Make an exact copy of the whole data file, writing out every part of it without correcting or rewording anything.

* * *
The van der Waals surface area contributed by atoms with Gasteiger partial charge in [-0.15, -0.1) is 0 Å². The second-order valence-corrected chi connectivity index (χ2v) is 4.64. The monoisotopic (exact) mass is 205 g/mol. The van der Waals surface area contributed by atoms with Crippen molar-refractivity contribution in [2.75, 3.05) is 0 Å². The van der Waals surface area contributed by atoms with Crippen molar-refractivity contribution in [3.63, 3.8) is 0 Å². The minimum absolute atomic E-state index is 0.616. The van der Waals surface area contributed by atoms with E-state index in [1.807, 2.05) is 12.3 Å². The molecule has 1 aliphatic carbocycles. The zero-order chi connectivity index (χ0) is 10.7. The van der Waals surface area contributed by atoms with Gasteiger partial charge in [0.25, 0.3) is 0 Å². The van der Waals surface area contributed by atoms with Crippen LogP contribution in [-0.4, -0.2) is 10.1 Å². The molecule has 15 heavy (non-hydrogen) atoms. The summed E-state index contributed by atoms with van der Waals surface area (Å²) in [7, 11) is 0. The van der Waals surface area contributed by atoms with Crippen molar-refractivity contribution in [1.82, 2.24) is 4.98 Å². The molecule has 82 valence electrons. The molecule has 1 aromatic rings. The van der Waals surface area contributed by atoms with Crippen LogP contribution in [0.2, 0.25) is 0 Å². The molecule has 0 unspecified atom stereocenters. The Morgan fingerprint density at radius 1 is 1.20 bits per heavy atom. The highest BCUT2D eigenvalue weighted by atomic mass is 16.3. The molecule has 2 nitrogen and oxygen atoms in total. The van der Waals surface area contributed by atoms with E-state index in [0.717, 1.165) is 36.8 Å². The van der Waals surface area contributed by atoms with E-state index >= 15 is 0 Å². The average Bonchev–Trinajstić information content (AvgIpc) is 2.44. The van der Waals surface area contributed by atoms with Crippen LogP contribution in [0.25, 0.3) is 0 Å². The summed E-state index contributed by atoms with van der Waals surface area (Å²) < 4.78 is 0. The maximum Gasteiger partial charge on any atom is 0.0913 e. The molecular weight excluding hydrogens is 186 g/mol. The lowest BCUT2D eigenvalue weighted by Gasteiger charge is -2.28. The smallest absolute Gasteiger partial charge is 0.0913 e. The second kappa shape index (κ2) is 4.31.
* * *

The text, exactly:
The van der Waals surface area contributed by atoms with Gasteiger partial charge in [-0.15, -0.1) is 0 Å². The second-order valence-corrected chi connectivity index (χ2v) is 4.64. The monoisotopic (exact) mass is 205 g/mol. The van der Waals surface area contributed by atoms with Crippen molar-refractivity contribution in [2.75, 3.05) is 0 Å². The van der Waals surface area contributed by atoms with Crippen molar-refractivity contribution in [3.63, 3.8) is 0 Å². The minimum absolute atomic E-state index is 0.616. The van der Waals surface area contributed by atoms with E-state index in [1.807, 2.05) is 12.3 Å². The molecule has 1 aliphatic carbocycles. The zero-order chi connectivity index (χ0) is 10.7. The van der Waals surface area contributed by atoms with Gasteiger partial charge in [0.25, 0.3) is 0 Å². The van der Waals surface area contributed by atoms with Crippen LogP contribution in [-0.4, -0.2) is 10.1 Å². The molecule has 15 heavy (non-hydrogen) atoms. The summed E-state index contributed by atoms with van der Waals surface area (Å²) in [7, 11) is 0. The van der Waals surface area contributed by atoms with Crippen molar-refractivity contribution in [1.82, 2.24) is 4.98 Å². The molecule has 82 valence electrons. The molecule has 1 aromatic rings. The van der Waals surface area contributed by atoms with Crippen LogP contribution in [0.2, 0.25) is 0 Å². The molecule has 0 unspecified atom stereocenters. The Morgan fingerprint density at radius 1 is 1.20 bits per heavy atom. The highest BCUT2D eigenvalue weighted by atomic mass is 16.3. The molecule has 2 nitrogen and oxygen atoms in total. The van der Waals surface area contributed by atoms with E-state index in [0.717, 1.165) is 36.8 Å². The van der Waals surface area contributed by atoms with E-state index >= 15 is 0 Å². The average Bonchev–Trinajstić information content (AvgIpc) is 2.44. The van der Waals surface area contributed by atoms with Crippen LogP contribution in [0.25, 0.3) is 0 Å². The summed E-state index contributed by atoms with van der Waals surface area (Å²) < 4.78 is 0. The maximum Gasteiger partial charge on any atom is 0.0913 e. The molecular weight excluding hydrogens is 186 g/mol. The lowest BCUT2D eigenvalue weighted by Gasteiger charge is -2.28. The smallest absolute Gasteiger partial charge is 0.0913 e. The second kappa shape index (κ2) is 4.31.